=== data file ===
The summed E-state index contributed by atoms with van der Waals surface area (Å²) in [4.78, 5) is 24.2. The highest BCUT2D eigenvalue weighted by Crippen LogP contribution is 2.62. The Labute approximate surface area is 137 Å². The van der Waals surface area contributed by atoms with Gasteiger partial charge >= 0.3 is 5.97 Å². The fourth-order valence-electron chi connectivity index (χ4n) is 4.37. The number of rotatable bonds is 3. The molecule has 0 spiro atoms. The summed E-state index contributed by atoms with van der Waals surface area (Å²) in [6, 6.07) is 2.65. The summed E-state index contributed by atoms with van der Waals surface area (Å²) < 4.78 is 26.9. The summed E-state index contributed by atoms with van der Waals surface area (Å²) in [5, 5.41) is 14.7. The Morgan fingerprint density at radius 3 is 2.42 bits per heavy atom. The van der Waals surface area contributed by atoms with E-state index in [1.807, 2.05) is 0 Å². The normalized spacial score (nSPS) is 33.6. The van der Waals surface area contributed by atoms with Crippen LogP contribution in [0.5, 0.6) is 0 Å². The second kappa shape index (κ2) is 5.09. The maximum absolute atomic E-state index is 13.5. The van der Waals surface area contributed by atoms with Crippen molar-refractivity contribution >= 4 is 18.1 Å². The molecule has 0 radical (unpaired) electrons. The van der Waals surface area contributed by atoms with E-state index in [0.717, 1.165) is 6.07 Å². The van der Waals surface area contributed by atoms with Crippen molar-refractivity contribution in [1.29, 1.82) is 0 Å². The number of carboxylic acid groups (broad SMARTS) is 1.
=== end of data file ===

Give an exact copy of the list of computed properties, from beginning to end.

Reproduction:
The summed E-state index contributed by atoms with van der Waals surface area (Å²) in [4.78, 5) is 24.2. The highest BCUT2D eigenvalue weighted by Crippen LogP contribution is 2.62. The Labute approximate surface area is 137 Å². The van der Waals surface area contributed by atoms with Gasteiger partial charge >= 0.3 is 5.97 Å². The fourth-order valence-electron chi connectivity index (χ4n) is 4.37. The number of rotatable bonds is 3. The molecule has 0 spiro atoms. The summed E-state index contributed by atoms with van der Waals surface area (Å²) in [6, 6.07) is 2.65. The summed E-state index contributed by atoms with van der Waals surface area (Å²) < 4.78 is 26.9. The summed E-state index contributed by atoms with van der Waals surface area (Å²) in [5, 5.41) is 14.7. The Morgan fingerprint density at radius 3 is 2.42 bits per heavy atom. The van der Waals surface area contributed by atoms with E-state index in [1.807, 2.05) is 0 Å². The normalized spacial score (nSPS) is 33.6. The van der Waals surface area contributed by atoms with Crippen LogP contribution in [0.5, 0.6) is 0 Å². The second kappa shape index (κ2) is 5.09. The maximum absolute atomic E-state index is 13.5. The van der Waals surface area contributed by atoms with Crippen molar-refractivity contribution >= 4 is 18.1 Å². The molecule has 0 radical (unpaired) electrons. The van der Waals surface area contributed by atoms with E-state index in [0.717, 1.165) is 6.07 Å². The van der Waals surface area contributed by atoms with Crippen molar-refractivity contribution in [1.29, 1.82) is 0 Å². The number of carboxylic acid groups (broad SMARTS) is 1.